Remembering Legacies of the Holocaust

September 17, 2009  

Katherine Bruce

The SMU Human Rights Education Program is co-sponsoring a three-month series examining how the Holocaust still affects us today. The program began September 9 and will run through the end of November. The program’s events are held on and off the SMU campus. The events are free and open to the public.

The next event features Professor Thomas Beauchamp discussing, “From the Nuremberg Code to the Belmont Report and the Final Rule: The Protection of Human Research Subjects in the 21 Century.” It will be in McCord Auditorium, Thursday, September 17 at 7 p.m. The next two events take place October 8, at the Sixth Floor Museum at Dealey Plaza, and October 22, at the Dallas Holocaust Museum. The series goes through November 23.

Every year, students travel to Poland during the coldest months of the year to make the 10-day trek through Nazi concentration camps. By visiting these sites under horrible weather conditions, the students can try to understand what happened to millions of innocent people over half a century ago.

The Holocaust began the modern human rights movement and anyone willing to work for a better world today needs to understand the historical significance of this time, human rights advocates say. With a three-month long series of lectures, films, exhibits and music, SMU is bringing the legacies of the Holocaust to students.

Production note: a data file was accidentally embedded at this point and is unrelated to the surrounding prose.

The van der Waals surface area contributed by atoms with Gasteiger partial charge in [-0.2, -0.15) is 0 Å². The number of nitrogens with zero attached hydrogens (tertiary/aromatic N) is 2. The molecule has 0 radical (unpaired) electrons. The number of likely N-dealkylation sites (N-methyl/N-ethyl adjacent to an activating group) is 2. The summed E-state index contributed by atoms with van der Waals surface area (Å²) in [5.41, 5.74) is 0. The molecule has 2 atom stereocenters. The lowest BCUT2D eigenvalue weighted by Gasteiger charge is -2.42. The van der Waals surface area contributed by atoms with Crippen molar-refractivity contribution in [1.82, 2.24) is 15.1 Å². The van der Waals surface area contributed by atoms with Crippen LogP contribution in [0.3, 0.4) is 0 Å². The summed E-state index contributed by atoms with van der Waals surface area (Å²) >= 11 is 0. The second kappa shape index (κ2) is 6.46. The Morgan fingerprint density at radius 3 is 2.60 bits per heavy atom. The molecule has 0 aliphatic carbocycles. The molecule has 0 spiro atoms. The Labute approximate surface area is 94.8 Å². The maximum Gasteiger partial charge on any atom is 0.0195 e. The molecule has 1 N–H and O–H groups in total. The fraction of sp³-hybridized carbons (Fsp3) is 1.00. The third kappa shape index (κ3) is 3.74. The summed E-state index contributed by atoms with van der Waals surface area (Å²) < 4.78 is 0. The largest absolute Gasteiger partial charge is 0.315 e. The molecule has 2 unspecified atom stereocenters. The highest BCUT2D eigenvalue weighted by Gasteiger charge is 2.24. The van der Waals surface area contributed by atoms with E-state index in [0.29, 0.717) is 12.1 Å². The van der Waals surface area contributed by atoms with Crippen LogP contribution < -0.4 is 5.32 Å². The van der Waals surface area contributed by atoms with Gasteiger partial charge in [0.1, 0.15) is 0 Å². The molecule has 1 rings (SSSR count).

“We came up with the idea of looking at the legacies of the Holocaust in a variety of fields, the impact it had in law, theology, art, music and health care,” Associate Professor and Chair of Art History Janis Bergman-Carton said. “The partnership brought faculty from SMU, TCU, and UDallas together with the Holocaust Museum and Sixth Floor Museum in Dallas.”

It has been 70 years this September since the Nazis invaded Poland and began a military war in Europe. The idea behind the series was to reflect on the war within a war that was the Holocaust.

“This issue didn’t end in 1945, we are still plagued with the same horrors, the same human brutality that existed during the war and we have to ask ourselves what did we learn or why have we been slow to learn what our problem is,” Rick Halperin, director of SMU’s Human Rights Education Program, said. “I would hope that this series would be the beginning of people to ask disturbing and reflective questions about our world today.”

Halperin hopes the series will educate people to become aware of what happened and why it was allowed to happen. Although the series ends in November, Halperin believes the students and community that attended will want to continue to keep the memory of the Holocaust alive.

As Tom Mayo, director of SMU’s Maguire Center for Ethics and Public Responsibility, said, “There has to be something we can learn, taking out of that experience and taking it forward into our own lives and professions that will shape us. It’s hard to think about anything good coming out of the holocaust because it makes it seem like less an awful event but we have to remember in order to learn and we have to remember in order to grow.”

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